Rock Dust Production

Carmeuse is one of the largest limestone-based rock dust producers in North America, with six plants east of the Mississippi River, located in the heart of the Central/Southern Appalachian coal region. Carmeuse is also a rock dust industry stakeholder with MSHA and NIOSH, and since July 2011 has been a leading proponent in the development of the next generation of rock dust technology.

Carmeuse is one of the largest limestone-based rock dust producers in North America, with six plants east of the Mississippi River, located in the heart of the Central/Southern Appalachian coal region. Carmeuse is also a rock dust industry stakeholder with MSHA and NIOSH, and since July 2011 has been a leading proponent in the development of the next generation of rock dust technology.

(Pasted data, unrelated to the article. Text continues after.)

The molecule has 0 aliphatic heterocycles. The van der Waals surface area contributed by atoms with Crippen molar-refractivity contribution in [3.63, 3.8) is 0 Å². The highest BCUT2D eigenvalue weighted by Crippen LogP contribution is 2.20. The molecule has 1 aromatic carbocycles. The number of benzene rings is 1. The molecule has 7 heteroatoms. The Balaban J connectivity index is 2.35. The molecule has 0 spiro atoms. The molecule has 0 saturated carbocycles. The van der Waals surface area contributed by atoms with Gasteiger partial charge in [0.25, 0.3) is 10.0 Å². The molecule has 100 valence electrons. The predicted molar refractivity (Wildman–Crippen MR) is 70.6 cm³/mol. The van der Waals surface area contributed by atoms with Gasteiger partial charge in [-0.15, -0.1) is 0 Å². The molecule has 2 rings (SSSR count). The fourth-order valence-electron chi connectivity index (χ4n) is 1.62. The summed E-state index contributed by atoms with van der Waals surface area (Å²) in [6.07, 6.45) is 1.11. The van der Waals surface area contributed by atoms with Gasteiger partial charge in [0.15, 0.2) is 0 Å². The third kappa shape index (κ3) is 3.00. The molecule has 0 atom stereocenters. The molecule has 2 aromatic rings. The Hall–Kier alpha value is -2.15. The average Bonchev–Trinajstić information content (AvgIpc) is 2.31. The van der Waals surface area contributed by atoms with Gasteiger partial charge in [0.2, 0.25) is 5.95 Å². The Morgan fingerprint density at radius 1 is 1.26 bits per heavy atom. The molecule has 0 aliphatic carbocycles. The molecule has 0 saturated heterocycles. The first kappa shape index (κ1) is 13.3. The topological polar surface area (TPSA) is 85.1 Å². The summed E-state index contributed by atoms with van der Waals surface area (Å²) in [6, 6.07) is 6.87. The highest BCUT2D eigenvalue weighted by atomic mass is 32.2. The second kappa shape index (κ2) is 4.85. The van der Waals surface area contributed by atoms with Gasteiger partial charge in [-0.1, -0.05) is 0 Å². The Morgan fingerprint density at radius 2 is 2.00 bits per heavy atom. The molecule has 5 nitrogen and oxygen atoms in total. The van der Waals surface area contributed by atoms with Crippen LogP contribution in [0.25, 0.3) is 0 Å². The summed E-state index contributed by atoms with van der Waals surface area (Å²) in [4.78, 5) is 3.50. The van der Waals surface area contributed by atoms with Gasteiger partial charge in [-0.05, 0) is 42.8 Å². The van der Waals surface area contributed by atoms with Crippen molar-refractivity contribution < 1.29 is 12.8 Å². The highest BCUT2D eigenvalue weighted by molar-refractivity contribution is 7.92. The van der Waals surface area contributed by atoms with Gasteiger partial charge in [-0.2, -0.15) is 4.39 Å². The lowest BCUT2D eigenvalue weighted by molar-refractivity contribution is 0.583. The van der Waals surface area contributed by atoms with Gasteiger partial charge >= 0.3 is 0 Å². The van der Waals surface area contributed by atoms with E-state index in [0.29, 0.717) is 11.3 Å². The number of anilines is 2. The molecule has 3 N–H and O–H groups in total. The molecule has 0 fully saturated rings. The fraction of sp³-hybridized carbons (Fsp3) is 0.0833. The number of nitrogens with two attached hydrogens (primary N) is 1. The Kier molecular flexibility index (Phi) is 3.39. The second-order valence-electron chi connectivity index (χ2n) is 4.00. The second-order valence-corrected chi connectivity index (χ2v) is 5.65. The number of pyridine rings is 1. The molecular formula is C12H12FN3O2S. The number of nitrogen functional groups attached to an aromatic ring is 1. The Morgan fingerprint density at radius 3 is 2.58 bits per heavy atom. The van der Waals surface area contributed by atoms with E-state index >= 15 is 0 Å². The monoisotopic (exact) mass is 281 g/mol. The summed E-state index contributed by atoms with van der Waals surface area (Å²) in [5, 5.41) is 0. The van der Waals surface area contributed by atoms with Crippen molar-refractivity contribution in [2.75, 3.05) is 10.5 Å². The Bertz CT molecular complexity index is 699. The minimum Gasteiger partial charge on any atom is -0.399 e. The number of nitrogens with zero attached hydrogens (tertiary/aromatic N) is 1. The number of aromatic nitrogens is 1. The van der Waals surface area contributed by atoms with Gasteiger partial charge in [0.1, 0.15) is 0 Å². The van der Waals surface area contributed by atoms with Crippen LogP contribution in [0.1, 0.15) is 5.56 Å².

Rock dust, consisting primarily of pulverized limestone, has been commonly used in the underground bituminous coal mining industry since the turn of the 20th century to prevent the propagation of an explosion. Limestone is an excellent material for rock dusting, as it acts as a heat sink in a fire when scoured from the ribs, roof and floor of an underground coal mine. The limestone becomes entrained in the pressure front of an explosion. This phenomenon is referred to as rock dust “inerting” an explosion. MSHA has recognized the value of rock dust by requiring its use by law.

NIOSH, and specifically, the Office of Mine Safety and Health Research (OMSHR) in Pittsburgh, provides recommendations to MSHA based on OMSHR’s scientific research. Together, MSHA and NIOSH work to keep coal mining as safe as possible.